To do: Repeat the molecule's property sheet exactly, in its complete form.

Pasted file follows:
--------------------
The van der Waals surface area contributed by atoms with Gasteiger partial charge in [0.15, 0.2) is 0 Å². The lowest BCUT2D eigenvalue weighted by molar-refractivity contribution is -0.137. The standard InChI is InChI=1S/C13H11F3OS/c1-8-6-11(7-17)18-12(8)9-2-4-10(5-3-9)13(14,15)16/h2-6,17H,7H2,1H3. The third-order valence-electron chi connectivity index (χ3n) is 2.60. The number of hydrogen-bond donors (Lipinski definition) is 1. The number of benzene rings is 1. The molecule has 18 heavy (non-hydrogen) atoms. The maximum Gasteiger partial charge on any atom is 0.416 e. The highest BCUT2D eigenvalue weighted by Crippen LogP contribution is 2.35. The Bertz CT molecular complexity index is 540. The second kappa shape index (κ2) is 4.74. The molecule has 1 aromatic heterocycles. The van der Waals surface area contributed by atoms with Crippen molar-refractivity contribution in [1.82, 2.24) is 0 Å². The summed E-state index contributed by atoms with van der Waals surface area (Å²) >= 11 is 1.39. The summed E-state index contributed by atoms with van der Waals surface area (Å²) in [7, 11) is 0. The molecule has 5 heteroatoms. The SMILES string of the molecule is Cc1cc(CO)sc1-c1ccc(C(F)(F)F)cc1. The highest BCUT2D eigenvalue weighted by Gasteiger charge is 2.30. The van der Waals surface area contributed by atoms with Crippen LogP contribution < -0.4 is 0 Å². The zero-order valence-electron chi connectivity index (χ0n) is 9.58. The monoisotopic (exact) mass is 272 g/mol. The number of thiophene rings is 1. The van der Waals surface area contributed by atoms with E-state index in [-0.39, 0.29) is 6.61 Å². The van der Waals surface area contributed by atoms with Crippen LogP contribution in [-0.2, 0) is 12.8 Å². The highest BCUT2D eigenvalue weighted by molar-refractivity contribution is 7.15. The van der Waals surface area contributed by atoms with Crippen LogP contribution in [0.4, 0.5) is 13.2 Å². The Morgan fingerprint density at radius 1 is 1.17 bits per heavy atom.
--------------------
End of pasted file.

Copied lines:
The van der Waals surface area contributed by atoms with Gasteiger partial charge in [0.15, 0.2) is 0 Å². The lowest BCUT2D eigenvalue weighted by molar-refractivity contribution is -0.137. The standard InChI is InChI=1S/C13H11F3OS/c1-8-6-11(7-17)18-12(8)9-2-4-10(5-3-9)13(14,15)16/h2-6,17H,7H2,1H3. The third-order valence-electron chi connectivity index (χ3n) is 2.60. The number of hydrogen-bond donors (Lipinski definition) is 1. The number of benzene rings is 1. The molecule has 18 heavy (non-hydrogen) atoms. The maximum Gasteiger partial charge on any atom is 0.416 e. The highest BCUT2D eigenvalue weighted by Crippen LogP contribution is 2.35. The Bertz CT molecular complexity index is 540. The second kappa shape index (κ2) is 4.74. The molecule has 1 aromatic heterocycles. The van der Waals surface area contributed by atoms with Crippen molar-refractivity contribution in [1.82, 2.24) is 0 Å². The summed E-state index contributed by atoms with van der Waals surface area (Å²) >= 11 is 1.39. The summed E-state index contributed by atoms with van der Waals surface area (Å²) in [7, 11) is 0. The molecule has 5 heteroatoms. The SMILES string of the molecule is Cc1cc(CO)sc1-c1ccc(C(F)(F)F)cc1. The highest BCUT2D eigenvalue weighted by Gasteiger charge is 2.30. The van der Waals surface area contributed by atoms with Crippen LogP contribution < -0.4 is 0 Å². The zero-order valence-electron chi connectivity index (χ0n) is 9.58. The monoisotopic (exact) mass is 272 g/mol. The number of thiophene rings is 1. The van der Waals surface area contributed by atoms with E-state index in [-0.39, 0.29) is 6.61 Å². The van der Waals surface area contributed by atoms with Crippen LogP contribution in [-0.2, 0) is 12.8 Å². The highest BCUT2D eigenvalue weighted by molar-refractivity contribution is 7.15. The van der Waals surface area contributed by atoms with Crippen LogP contribution in [0.4, 0.5) is 13.2 Å². The Morgan fingerprint density at radius 1 is 1.17 bits per heavy atom.